The 2011 Budget aimed at delivering reform and economic growth will simplify the UK’s complicated tax system and lead to the introduction of a flat rate state pension.
The Chancellor came under fire from Labour following his 2011 Budget speech for presiding over economic slowdown when the economy should be recovering.
George Osborne told Parliament the Budget was about reform and recovery to provide jobs and growth in the future but downgraded previous forecasts for economic growth in 2011.
The independent Office for Budget Responsibility expects the UK economy to grow by 1.7 per cent in 2011, lower than forecast last June, with 2.5 per cent growth in 2012, peaking at 2.9 per cent in 2013.
The expectations for sluggish economic development will be a central concern for the Bank of England Monetary Policy Committee as they decide what action to take on interest rates.
The OBR also expect inflation to remain between four and five per cent this year, before falling back down nearer the target in 2012 – not good news for savers looking for inflation beating returns.
Pensions and tax
As the Chancellor said himself, there were no tax giveaways in the Budget but there were moves to simplify the tax regime, announcing a consultation on merging national insurance and income tax but reassuring the public that this would not mean extending national insurance contributions (NICs) to individuals above state pension age or to other forms of income, such savings or share dividends.
In an effort to simplify the state pension the government will consult on a single tier, flat rate state pension estimated to be worth £140, for future pensioners. It will not affect people currently receiving the state pension.
The Budget document said: “The state pension system is complex. It is not clear to working-age individuals what they might receive from the state, in particular from the State Second Pension, making it difficult to plan retirement saving.”
Head of pensions at Fair Investment Company, George Ladds, said a simpler system with a flat rate state pension would make it easier for people to ‘plan their own savings to fund their retirement’ and help encourage people to take individual responsibility for pension saving.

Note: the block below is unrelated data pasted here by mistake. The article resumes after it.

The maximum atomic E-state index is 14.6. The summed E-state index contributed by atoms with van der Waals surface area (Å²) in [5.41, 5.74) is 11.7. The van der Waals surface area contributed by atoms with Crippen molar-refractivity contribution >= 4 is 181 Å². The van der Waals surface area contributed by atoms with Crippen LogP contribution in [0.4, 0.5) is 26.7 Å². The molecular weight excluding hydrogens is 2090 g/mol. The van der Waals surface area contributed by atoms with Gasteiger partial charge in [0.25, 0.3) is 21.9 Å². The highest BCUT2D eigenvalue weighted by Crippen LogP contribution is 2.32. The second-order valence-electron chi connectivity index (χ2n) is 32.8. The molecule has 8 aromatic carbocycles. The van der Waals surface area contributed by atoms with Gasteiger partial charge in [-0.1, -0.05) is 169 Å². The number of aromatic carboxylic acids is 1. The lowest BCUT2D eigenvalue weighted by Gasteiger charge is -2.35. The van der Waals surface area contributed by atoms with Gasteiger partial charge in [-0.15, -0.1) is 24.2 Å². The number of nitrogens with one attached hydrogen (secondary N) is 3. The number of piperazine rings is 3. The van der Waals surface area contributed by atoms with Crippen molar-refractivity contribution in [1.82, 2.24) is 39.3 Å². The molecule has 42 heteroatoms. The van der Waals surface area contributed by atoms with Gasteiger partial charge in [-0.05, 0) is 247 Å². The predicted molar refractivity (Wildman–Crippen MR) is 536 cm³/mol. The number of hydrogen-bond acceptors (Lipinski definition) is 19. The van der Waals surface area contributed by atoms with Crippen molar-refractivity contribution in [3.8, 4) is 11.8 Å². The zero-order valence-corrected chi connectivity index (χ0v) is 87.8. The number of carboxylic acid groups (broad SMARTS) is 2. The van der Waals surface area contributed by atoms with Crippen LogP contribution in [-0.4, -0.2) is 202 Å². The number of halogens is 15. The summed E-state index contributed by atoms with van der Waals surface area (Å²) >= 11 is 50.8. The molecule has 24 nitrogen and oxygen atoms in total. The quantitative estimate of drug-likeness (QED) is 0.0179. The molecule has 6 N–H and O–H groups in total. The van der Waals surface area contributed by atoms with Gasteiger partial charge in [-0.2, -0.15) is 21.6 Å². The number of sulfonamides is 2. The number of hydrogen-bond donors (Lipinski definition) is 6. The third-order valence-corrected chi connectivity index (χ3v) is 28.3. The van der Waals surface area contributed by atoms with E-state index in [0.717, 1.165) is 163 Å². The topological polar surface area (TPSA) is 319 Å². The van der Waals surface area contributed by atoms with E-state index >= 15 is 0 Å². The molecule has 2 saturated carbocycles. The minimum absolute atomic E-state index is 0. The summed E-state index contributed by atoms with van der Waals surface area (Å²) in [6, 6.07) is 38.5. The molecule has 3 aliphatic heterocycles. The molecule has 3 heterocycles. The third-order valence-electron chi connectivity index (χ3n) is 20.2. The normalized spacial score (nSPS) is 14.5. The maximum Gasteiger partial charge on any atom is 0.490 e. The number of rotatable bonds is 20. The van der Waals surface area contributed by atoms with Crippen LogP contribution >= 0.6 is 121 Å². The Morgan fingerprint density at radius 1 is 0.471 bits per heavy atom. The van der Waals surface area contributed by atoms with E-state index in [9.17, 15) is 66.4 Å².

Director of policy at the Tax Incentivised Savings Association (TISA), Malcolm Small, said: “The confirmation of a move towards a new single tier pension at a flat rate and currently worth around £140 per week is...good news. The sooner this is implemented the better.”
The personal tax allowance – the amount you can earn before being charged income tax – will increase. From April it will increase for under-65s by £1,000 to £7,475. In 2012/13 it will increase by a further £630, expected to benefit 25million people.
Consumer Prices Index
Direct tax indexation, linking of tax changes to inflation, will move from using the Retail Prices Index (RPI) to the Consumer Prices Index (CPI). CPI is normally lower than RPI.
The director general of TISA Tony Vine-Lott said moving the default measure for increasing the ISA allowance to CPI was ‘disappointing’. The increase in the ISA allowance for the 2011/12 tax year (£10,680 for stocks and shares ISAs and £5,340 for cash ISAs) was in line with the RPI inflation measure.
Charities and inheritance tax
A boost for charities, facing significant challenges from government spending cuts, will be proposals to encourage donations by offering a 10 per cent cut in the inheritance tax rate for people who donate 10 per cent of their estate to charity.
Gift Aid is also being reformed to create a small donations scheme; this will allow charities to claim Gift Aid (a tax rebate) on up to £5,000 of small donations per year without the need for paperwork to be filled out.
Fuelling the economy
The Budget was pitched as a ‘plan for growth’ with changes to the planning system, enterprise zones and a gradual lowering of corporation tax until it is the lowest amongst the G7 group of countries.
Director of global strategy at F&C Investments, Ted Scott, said promoting the Budget as pro-growth was disingenuous as it is taking place against a backdrop of large spending cuts.
Scott said the holding back of tax increases on petrol – through a Fair Fuel Stabiliser – and a 1p cut in fuel duty as of the end of the day (23 April) to help the beleaguered consumer would grab the headlines as would the cut in corporation tax.
“However, the essence of the Budget is how the Chancellor was able to maintain his forecasts for reducing the deficit in the face of deteriorating growth and some minor giveaways,” he said.
Scott said the government has avoided changing tack on the spending cuts announced last year, despite the downgrading of economic growth forecasts.
“If economic growth does falter more than expected it is important that the coalition government has a plan B that it can implement,” he added.
© Fair Investment Company Ltd